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About Albaquin

Albaquin is a skin cream containing Monobenzone, which is a topical medication used to remove skin pigmentation in people suffering from the disorder of vitiligo.

Vitiligo is a skin condition in which there is a loss of brown color (pigment) from areas of skin, resulting in irregular white patches that feel like normal skin.

Albaquin is manufactured using the best possible standards, ensuring the purest yield of Monobenzone.

Monobenzone Cream 20% w/w

Albaquin is a skin cream containing the compound, Monobenzone used for skin depigmentation in the treatment of loss of skin color in vitiligo characterized by white patches on the skin due to loss of melanocytes. It works by decreasing the amount of melanin and brings about uniform coloring of the patient's skin. This cream is not effective in treating hyper-pigmentation resulting from other pigments.

Uses

Albaquin is used to treat the uneven appearance of the skin due to a loss of skin color in vitiligo. It works by permanently removing color from normal skin located around skin with vitiligo and causes destruction of melanocytes and permanent depigmentation. This helps to make the appearance of the skin even. Albaquin is used in case of extensive / advanced condition of Generalised Vitiligo where most of the body goes white and when depigmentation is the only option to give a uniform white color to the skin.

Mechanism Of Action

Monobenzone is a depigmenting agent whose mechanism of action is not fully understood. Monobenzone, applied topically to the skin, is used as a depigmenting agent inhibiting melanin produced by polymerization of oxidation products of tyrosine and dihydroxyphenyl compounds. Monobenzone works by permanently removing color from normal skin located around skin with vitiligo.

Monobenzone may cause destruction of melanocytes and permanent depigmentation. This effect is erratic and may take one to four months to occur while existing melanin is lost with normal sloughing of the stratum corneum. Hyperpigmented skin appears to fade more rapidly than does normal skin, and exposure to sunlight reduces the depigmenting effect of the drug.

Administration

  • Apply a thin layer of Albaquin to the normal colored skin area which requires depigmentation usually two to three times daily or as directed by physician. There is no recommended dose for children under 12 years of age except under the advice and supervision of a physician.
  • It may take up to 4 months before the full benefit of this drug takes effect. Once the desired skin color is achieved, this medication is applied only as needed to maintain the new skin color (usually 2 times a week). Use Albaquin cream regularly to get the most benefit from it.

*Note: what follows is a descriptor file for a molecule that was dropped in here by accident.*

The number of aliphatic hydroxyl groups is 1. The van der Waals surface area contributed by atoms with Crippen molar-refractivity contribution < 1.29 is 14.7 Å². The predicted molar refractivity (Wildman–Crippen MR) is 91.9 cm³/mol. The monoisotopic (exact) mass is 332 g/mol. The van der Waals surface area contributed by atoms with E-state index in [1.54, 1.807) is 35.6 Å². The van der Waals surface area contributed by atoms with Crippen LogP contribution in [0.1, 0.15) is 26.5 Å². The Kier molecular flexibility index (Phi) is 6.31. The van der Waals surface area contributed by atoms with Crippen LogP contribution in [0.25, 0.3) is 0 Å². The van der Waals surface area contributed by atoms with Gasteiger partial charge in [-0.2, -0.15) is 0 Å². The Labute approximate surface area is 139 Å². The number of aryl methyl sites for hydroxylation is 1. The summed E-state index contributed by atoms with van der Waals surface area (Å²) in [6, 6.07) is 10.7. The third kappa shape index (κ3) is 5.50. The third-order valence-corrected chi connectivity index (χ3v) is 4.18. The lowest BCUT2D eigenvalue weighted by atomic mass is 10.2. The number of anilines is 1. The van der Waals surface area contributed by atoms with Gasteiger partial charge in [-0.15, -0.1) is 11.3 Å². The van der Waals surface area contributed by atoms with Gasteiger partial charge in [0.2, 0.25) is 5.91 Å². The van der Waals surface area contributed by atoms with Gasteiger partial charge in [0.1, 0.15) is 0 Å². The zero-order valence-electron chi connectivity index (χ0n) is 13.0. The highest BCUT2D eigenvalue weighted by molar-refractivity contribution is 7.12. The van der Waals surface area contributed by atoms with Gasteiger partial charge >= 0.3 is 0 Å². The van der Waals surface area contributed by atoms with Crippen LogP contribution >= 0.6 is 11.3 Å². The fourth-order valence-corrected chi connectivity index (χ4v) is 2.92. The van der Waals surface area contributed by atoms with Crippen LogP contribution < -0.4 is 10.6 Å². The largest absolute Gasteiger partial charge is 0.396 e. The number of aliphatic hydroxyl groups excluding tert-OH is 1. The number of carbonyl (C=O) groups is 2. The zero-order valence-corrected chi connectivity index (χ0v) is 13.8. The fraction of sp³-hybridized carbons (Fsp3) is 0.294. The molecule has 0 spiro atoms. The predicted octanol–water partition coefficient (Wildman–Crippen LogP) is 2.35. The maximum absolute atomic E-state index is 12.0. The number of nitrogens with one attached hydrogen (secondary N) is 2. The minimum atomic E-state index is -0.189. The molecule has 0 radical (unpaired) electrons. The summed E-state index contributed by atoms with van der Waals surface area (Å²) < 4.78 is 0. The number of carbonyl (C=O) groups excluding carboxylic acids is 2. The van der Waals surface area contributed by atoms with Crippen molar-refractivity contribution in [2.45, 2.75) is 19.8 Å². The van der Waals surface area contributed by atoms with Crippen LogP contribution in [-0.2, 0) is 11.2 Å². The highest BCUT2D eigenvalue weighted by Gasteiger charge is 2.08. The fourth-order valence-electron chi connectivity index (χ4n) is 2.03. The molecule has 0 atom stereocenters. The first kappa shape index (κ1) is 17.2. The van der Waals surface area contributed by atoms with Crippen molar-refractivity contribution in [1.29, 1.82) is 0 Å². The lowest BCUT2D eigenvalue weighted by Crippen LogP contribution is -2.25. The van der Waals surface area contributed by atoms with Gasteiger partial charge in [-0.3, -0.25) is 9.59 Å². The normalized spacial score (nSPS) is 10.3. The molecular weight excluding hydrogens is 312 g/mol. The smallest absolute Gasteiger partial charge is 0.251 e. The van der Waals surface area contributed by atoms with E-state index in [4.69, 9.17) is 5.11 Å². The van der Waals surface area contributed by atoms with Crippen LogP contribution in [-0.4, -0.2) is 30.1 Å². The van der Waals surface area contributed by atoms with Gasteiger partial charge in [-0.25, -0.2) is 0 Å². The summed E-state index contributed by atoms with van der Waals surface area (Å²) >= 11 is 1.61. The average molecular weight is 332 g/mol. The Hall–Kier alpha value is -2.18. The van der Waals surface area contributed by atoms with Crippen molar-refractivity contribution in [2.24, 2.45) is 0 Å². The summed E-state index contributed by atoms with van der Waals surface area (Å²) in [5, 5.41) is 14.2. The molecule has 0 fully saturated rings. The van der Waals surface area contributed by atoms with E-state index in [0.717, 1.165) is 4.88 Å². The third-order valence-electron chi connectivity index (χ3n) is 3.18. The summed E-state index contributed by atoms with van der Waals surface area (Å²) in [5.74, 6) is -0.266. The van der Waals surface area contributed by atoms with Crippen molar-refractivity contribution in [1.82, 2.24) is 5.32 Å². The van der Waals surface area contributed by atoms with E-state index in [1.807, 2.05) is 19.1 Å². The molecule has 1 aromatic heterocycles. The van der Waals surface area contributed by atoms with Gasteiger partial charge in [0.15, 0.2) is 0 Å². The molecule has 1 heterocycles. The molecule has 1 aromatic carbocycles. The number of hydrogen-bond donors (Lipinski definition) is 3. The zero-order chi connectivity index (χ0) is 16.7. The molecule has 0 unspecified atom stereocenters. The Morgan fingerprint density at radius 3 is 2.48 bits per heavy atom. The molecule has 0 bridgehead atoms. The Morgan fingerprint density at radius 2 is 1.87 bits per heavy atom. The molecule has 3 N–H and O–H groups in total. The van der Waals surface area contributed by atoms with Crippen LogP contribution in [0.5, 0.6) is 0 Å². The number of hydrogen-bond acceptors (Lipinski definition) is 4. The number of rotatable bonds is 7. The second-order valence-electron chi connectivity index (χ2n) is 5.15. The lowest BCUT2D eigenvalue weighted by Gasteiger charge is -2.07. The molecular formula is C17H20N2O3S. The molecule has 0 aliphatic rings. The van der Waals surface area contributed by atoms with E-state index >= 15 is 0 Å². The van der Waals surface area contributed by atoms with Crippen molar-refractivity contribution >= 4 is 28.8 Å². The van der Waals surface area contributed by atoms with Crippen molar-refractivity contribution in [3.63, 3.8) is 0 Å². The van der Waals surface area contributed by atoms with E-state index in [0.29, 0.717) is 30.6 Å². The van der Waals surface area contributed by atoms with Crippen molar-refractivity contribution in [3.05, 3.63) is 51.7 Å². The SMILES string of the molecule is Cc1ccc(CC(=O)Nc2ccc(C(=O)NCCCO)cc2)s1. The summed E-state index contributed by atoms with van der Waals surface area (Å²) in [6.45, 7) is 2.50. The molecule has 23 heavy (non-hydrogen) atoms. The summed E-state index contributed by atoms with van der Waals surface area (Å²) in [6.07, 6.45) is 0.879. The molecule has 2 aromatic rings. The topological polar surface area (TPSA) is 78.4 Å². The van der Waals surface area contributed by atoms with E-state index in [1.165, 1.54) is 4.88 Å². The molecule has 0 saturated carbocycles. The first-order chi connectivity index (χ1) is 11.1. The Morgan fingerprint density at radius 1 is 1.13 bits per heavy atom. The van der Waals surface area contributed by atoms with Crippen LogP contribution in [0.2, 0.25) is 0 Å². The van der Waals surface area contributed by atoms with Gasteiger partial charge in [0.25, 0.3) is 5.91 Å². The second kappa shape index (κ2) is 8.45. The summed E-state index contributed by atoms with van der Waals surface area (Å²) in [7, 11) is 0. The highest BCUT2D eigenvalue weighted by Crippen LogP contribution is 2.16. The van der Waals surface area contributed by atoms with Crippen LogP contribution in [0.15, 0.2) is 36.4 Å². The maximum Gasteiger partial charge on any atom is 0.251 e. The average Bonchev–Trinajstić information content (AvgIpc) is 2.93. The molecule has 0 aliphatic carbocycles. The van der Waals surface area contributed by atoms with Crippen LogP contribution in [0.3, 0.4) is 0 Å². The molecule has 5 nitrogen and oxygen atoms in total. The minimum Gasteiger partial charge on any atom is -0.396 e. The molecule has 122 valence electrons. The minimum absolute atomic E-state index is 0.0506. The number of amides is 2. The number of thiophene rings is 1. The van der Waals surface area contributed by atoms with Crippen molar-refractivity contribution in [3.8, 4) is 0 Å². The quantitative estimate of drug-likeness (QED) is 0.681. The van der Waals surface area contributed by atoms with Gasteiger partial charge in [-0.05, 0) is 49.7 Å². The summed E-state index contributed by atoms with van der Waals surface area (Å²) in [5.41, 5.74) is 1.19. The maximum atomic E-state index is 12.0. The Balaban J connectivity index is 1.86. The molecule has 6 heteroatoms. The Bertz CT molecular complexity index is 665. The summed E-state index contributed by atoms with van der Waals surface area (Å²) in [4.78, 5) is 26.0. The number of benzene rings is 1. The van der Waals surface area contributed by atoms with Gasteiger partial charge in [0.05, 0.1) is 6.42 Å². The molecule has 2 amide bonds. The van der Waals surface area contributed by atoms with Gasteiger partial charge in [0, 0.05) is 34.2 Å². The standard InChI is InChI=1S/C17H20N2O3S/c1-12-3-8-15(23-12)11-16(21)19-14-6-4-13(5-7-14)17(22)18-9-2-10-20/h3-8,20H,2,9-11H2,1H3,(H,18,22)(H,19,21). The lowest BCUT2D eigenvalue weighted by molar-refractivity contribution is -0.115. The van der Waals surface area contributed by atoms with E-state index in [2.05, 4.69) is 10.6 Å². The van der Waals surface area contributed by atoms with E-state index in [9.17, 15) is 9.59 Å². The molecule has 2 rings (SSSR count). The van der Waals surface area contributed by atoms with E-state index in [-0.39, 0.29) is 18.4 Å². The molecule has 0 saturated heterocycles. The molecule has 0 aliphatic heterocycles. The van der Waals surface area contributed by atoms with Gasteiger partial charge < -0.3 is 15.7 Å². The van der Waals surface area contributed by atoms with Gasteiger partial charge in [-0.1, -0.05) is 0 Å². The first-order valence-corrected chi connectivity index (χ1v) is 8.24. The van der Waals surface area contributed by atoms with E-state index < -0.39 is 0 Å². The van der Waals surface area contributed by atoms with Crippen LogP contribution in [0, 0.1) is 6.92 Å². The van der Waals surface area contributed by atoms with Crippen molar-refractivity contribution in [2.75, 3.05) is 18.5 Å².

• Inform the doctor if your condition persists or worsens after 4 months.

Side Effects

Mild burning, irritation, redness, cracking, or peeling of the treated skin may occur. If any of these effects worsen, tell your doctor. Skin that is not treated with Monobenzone may also become discolored or irregular in appearance. Sometimes these effects may be permanent.

Many people using this medication do not have serious side effects. A very serious allergic reaction to this drug is rare. However, seek immediate medical attention if you notice any symptoms of a serious allergic reaction, including: rash, itching/swelling (especially of the face/tongue/throat), severe dizziness, trouble breathing.

Precaution

  • This medication is for use on the skin only.  Albaquin cream should be applied with a patch test for 48 h to detect hypersensitivity.
  • Avoid application of Albaquin to the eyelids and areas close to the eye.
  • Avoid getting this product in your eyes or on the inside of your nose or mouth. If the cream is accidentally applied in these areas, flush with plenty of water.
  • After using this medication, the skin will be permanently affected and sensitive to sunlight. Avoid prolonged exposure to sunlight. Always use a sunscreen of SPF 15 or greater, and wear protective clothing when outdoors.

Warning

  • Monobenzone is a potent depigmenting agent, neither a skin fairness cream nor mild cosmetic bleach. Do not use unless prescribed by your doctor or without strict supervision of a Physician.
  • Do not use this drug to treat other skin discoloration problems ("sun spots," "age spots," freckles, skin discoloration caused by hormone medicine, perfumes, pregnancy, or skin trauma).
  • Keep this out of reach of children.

Salient features of Albaquin Cream

Facilitates uniform depigmentation

Facilitates uniform depigmentation

Ideal therapy for unifying skin colour

Ideal therapy for unifying skin colour

Effectiveness with monobenzone therapy

Effectiveness with monobenzone therapy

Frequently Asked Questions

Monobenzone is a compound used as a topical drug for medical depigmentation. Monobenzone is the monobenzyl ether of hydroquinone. Monobenzone occurs as a white, almost tasteless crystalline powder, soluble in alcohol and practically insoluble in water. Monobenzone is used to eliminate residual areas of normally pigmented skin in patients with generalized vitiligo.
Vitiligo is a pigmentation disorder in which melanocytes (the cells that make pigment) in the skin are destroyed. As a result, white patches appear on the skin in different parts of the body.
It may take up to 4-6 months before the full benefit of Monobenzone 20% cream is seen. Once the desired skin color is achieved, this medication is applied only as needed to maintain the new skin color (usually 2 times a week).
You will need to use Monobenzone 20% cream 2-3 times a day unless irritation develops. Once you depigment fully, reduce use twice a week.
The following precautions need to be taken while you are on Monobenzone 20% cream.